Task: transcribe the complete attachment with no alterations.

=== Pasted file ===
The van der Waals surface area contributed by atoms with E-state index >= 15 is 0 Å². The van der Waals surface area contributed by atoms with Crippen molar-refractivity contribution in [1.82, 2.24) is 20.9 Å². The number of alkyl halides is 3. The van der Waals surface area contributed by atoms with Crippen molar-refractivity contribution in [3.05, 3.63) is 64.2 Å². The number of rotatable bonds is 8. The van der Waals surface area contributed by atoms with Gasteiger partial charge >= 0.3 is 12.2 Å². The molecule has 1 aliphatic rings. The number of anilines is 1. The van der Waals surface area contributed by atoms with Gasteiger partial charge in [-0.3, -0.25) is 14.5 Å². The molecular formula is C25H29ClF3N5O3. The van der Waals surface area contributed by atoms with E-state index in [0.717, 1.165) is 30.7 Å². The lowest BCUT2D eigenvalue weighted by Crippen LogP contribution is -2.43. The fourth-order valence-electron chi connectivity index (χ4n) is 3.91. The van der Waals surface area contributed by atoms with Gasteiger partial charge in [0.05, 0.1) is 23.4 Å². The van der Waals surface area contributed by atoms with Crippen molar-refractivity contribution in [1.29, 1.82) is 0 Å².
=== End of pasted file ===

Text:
The van der Waals surface area contributed by atoms with E-state index >= 15 is 0 Å². The van der Waals surface area contributed by atoms with Crippen molar-refractivity contribution in [1.82, 2.24) is 20.9 Å². The number of alkyl halides is 3. The van der Waals surface area contributed by atoms with Crippen molar-refractivity contribution in [3.05, 3.63) is 64.2 Å². The number of rotatable bonds is 8. The van der Waals surface area contributed by atoms with Gasteiger partial charge >= 0.3 is 12.2 Å². The molecule has 1 aliphatic rings. The number of anilines is 1. The van der Waals surface area contributed by atoms with Gasteiger partial charge in [-0.3, -0.25) is 14.5 Å². The molecular formula is C25H29ClF3N5O3. The van der Waals surface area contributed by atoms with E-state index in [0.717, 1.165) is 30.7 Å². The lowest BCUT2D eigenvalue weighted by Crippen LogP contribution is -2.43. The fourth-order valence-electron chi connectivity index (χ4n) is 3.91. The van der Waals surface area contributed by atoms with Gasteiger partial charge in [0.05, 0.1) is 23.4 Å². The van der Waals surface area contributed by atoms with Crippen molar-refractivity contribution in [1.29, 1.82) is 0 Å².